Florida Democrats are in panic mode, slamming their own party’s performance in a new report and agonizing over 2024 prospects in the state after a series of lopsided defeats.
State legislatures and Democratic operatives have warned that the Democratic Party has no concrete plans to win future elections in Florida and must work quickly to build a program that brings residents into the voting booth.
“There is no plan. There’s nothing. It’s just a state of suspended animation and chaos — and, more than anything, it’s the mournful regret and acceptance that Florida has been cast aside for the long, foreseeable future,” Florida Democratic operative Fernand Amandi told The Washington Post.
Amandi added that Florida Democrats sink deeper into “new abysses” every year in the state, falsely believing each time that they have hit “rock bottom.”
In November, Republican Gov. Ron DeSantis won re-election by 19 points over Democratic challenger Charlie Crist, and in the process flipped the once heavily blue Miami-Dade County. The GOP also secured a supermajority in the Florida legislature, and Republican Sen. Marco Rubio cruised to re-election by more than 16 points. Such lopsided victories seemed unthinkable a decade ago, as President Barack Obama carried the state twice.
Former Democratic congresswoman Debbie Mucarsel-Powell said a lack of substantial investment from Democratic donors helped propel DeSantis into the national spotlight and has given him “a clear path” to make a case for himself as a viable 2024 presidential candidate. Mucarsel-Powell also predicted a long road to recovery for Democrats and said it will be difficult to rebuild trust in the party.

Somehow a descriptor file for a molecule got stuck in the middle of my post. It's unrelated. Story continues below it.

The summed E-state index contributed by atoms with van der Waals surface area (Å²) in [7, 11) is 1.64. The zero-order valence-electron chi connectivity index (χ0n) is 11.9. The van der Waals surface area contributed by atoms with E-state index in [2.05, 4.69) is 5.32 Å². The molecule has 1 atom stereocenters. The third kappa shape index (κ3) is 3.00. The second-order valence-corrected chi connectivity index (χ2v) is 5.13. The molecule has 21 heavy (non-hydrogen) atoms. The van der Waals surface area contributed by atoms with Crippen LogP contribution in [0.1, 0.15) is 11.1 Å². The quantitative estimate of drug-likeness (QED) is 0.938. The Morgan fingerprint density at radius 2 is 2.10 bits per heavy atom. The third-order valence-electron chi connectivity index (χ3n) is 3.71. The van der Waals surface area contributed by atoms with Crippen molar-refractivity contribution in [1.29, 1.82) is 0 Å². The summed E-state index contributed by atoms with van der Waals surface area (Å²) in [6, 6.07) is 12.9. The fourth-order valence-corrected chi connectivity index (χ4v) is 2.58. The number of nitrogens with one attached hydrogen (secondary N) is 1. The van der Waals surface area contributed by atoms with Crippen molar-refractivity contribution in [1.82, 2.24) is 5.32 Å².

John Morgan, a Florida lawyer and major Democratic candidate, similarly criticized the Party, noting there is a lack of Democrats with money or motivations in the state.
Manny Diaz, the former Miami mayor who two years ago pledged to revive Florida’s Democratic Party as he took over as chair, quit last Monday as calls for his ouster grew louder.
In his resignation letter, Diaz blamed the 2022 shellacking on a lack of funding, volunteers, messaging, and a program to engage with voters and bring them to the ballot box. He added that Democrats would be unable to win future elections if they continue to rely singularly on voter registration to drive turnout and build field operations focused solely on elections.
“Florida reminds me of the Monty Python ‘Dead, Not Dead’ skit,” former Florida Democratic Party executive director Juan Peñalosa told Post reporters Sabrina Rodriguez and Michael Scherer. “The state is expensive and complicated to campaign in, but with 30 electoral votes and a population that lines up well with the makeup of the Democratic coalition, Democrats can’t afford to bury it.”
DeSantis’ success in November was helped by Miami-Dade County in South Florida, which moved from blue to red. The city has a high Latino and Hispanic population, particularly Cuban Americans, and Democrats had been repeatedly warned about a slow shift in the county’s population voting Republican over the last several years.
Rep. Anna Eskamani, D-Fla., said Democrats need to “go back to basics” and focus on building a coalition of more people knocking on doors and trying to engage with communities in the county and the state. She also criticized the Party’s lack of political infrastructure in the area and has since started a voter registration and engagement operation.
Democrats’ prospects in the state for the next election cycle are not promising, with The Democratic National Committee (DNC) leaving the state off a list of likely 2024 battleground states that received extra investments in 2022.
Former President Trump carried Florida in 2020 by a larger margin than he did in 2016, but he lost the overall election. It marked the first time since 1992 that Florida had voted for the losing candidate in the White House race.
Fox News’ Louis Casiano contributed to this report.